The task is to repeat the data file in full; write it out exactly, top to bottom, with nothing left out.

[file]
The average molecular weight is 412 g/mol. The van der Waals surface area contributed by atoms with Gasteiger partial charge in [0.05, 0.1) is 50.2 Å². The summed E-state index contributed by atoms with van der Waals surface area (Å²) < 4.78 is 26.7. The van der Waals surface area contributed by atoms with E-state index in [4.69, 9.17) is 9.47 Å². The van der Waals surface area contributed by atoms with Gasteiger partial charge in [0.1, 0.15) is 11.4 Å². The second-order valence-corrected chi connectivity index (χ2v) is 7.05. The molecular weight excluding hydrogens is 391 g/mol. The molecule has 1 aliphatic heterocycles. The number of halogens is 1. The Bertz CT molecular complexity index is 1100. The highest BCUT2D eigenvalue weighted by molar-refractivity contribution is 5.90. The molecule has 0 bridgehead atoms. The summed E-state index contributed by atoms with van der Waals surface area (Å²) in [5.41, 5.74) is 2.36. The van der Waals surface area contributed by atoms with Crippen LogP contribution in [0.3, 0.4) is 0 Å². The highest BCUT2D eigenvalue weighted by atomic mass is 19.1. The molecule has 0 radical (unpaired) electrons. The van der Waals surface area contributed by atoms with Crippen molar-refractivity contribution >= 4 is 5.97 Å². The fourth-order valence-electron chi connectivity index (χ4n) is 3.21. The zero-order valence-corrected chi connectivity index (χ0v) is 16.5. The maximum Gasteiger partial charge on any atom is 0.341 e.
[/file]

The average molecular weight is 412 g/mol. The van der Waals surface area contributed by atoms with Gasteiger partial charge in [0.05, 0.1) is 50.2 Å². The summed E-state index contributed by atoms with van der Waals surface area (Å²) < 4.78 is 26.7. The van der Waals surface area contributed by atoms with E-state index in [4.69, 9.17) is 9.47 Å². The van der Waals surface area contributed by atoms with Gasteiger partial charge in [0.1, 0.15) is 11.4 Å². The second-order valence-corrected chi connectivity index (χ2v) is 7.05. The molecular weight excluding hydrogens is 391 g/mol. The molecule has 1 aliphatic heterocycles. The number of halogens is 1. The Bertz CT molecular complexity index is 1100. The highest BCUT2D eigenvalue weighted by molar-refractivity contribution is 5.90. The molecule has 0 bridgehead atoms. The summed E-state index contributed by atoms with van der Waals surface area (Å²) in [5.41, 5.74) is 2.36. The van der Waals surface area contributed by atoms with Crippen LogP contribution in [0.3, 0.4) is 0 Å². The highest BCUT2D eigenvalue weighted by atomic mass is 19.1. The molecule has 0 radical (unpaired) electrons. The van der Waals surface area contributed by atoms with Crippen molar-refractivity contribution >= 4 is 5.97 Å². The fourth-order valence-electron chi connectivity index (χ4n) is 3.21. The zero-order valence-corrected chi connectivity index (χ0v) is 16.5. The maximum Gasteiger partial charge on any atom is 0.341 e.